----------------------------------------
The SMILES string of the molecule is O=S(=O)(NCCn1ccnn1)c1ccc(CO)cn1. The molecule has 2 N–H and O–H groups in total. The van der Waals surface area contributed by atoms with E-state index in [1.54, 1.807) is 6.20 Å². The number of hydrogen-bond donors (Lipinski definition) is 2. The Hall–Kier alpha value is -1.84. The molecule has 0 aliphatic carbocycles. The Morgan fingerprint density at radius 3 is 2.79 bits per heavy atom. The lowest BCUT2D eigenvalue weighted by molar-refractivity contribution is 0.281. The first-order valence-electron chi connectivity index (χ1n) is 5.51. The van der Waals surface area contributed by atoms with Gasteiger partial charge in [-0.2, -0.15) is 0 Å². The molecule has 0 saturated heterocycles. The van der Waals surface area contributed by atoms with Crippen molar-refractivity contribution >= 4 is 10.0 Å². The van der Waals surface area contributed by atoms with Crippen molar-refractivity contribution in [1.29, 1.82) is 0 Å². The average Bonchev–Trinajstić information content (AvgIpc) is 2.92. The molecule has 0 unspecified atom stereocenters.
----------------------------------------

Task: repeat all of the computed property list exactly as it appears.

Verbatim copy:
The SMILES string of the molecule is O=S(=O)(NCCn1ccnn1)c1ccc(CO)cn1. The molecule has 2 N–H and O–H groups in total. The van der Waals surface area contributed by atoms with E-state index in [1.54, 1.807) is 6.20 Å². The number of hydrogen-bond donors (Lipinski definition) is 2. The Hall–Kier alpha value is -1.84. The molecule has 0 aliphatic carbocycles. The Morgan fingerprint density at radius 3 is 2.79 bits per heavy atom. The lowest BCUT2D eigenvalue weighted by molar-refractivity contribution is 0.281. The first-order valence-electron chi connectivity index (χ1n) is 5.51. The van der Waals surface area contributed by atoms with Gasteiger partial charge in [-0.2, -0.15) is 0 Å². The molecule has 0 saturated heterocycles. The van der Waals surface area contributed by atoms with Crippen molar-refractivity contribution >= 4 is 10.0 Å². The van der Waals surface area contributed by atoms with Crippen molar-refractivity contribution in [1.29, 1.82) is 0 Å². The average Bonchev–Trinajstić information content (AvgIpc) is 2.92. The molecule has 0 unspecified atom stereocenters.